July 5, 2012
When you’re creating a screenplay, you don’t have time for long drawn out descriptions. You have to be economical with your words but they still have to convey an image. I took a step back from writing today to really focus on my writing style, my overall grammar, my usage of white space and more.
I came to the conclusion that the language of my screenplay can and certainly must be more interesting than it is. I’m happy with my action thus far in terms of story but I also want my script to be an entertaining and clever read. Clever is the operative word here.
One of my favorite screenwriting books is How Not to Write a Screenplay: 101 Common Mistakes Most Screenwriters Make by Denny Martin Flinn.
In the introduction, Flinn writes:
“I didn’t write this because I can write screenplays. I wrote this because I have read tons of them. I came to understand that while all good screenplays are unique, all bad screenplays are the same.”
I’ve always like that quote. You have to set yourself apart from the thousands of scripts out there looking for a good home. Your story might be spectacular but screenwriting is also about skillful technique, precise structure and well crafted prose and dialogue.
Writing a good story is not good enough if the language and grammar isn’t up to the same level. The language of my screenplay needs work. I can admit to it. The trick is improving.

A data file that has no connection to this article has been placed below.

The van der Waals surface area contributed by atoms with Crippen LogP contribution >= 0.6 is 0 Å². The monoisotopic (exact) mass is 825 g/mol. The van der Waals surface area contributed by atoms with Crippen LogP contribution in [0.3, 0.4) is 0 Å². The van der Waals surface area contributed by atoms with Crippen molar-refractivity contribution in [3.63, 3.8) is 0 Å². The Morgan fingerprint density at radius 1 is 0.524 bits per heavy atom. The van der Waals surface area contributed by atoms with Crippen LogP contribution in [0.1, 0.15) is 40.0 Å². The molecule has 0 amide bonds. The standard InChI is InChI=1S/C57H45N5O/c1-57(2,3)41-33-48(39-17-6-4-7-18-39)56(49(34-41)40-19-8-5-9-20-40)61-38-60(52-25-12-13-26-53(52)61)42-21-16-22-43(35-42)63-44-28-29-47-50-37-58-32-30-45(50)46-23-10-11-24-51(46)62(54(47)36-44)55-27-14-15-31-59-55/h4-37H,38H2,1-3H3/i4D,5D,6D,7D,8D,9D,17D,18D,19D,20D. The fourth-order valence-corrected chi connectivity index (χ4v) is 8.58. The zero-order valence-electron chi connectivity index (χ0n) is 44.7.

I’m not planning on rewriting a ton of stuff until I get my first draft done but I’ve already started thinking about how I can describe things better. I’m thinking about my choice of words. I’m thinking about repetitive words or similar sentences. It HAS to be better. In doing so, I’ll become a better writer and evolve my own style of screenwriting.
I’m completely wrapped up in a new screenplay now and I can already see that the lessons I learned throughout the summer paid off. The new pages are economical in terms of word count but it’s still interesting. Reading this post again got me thinking about a cycle I hope continues forever. What if I get 80-90 pages in and realize the language of my screenplay still needs work? I’m actually hoping that happens. Every screenplay should make you a better writer. There should always be progression. There will always be new challenges.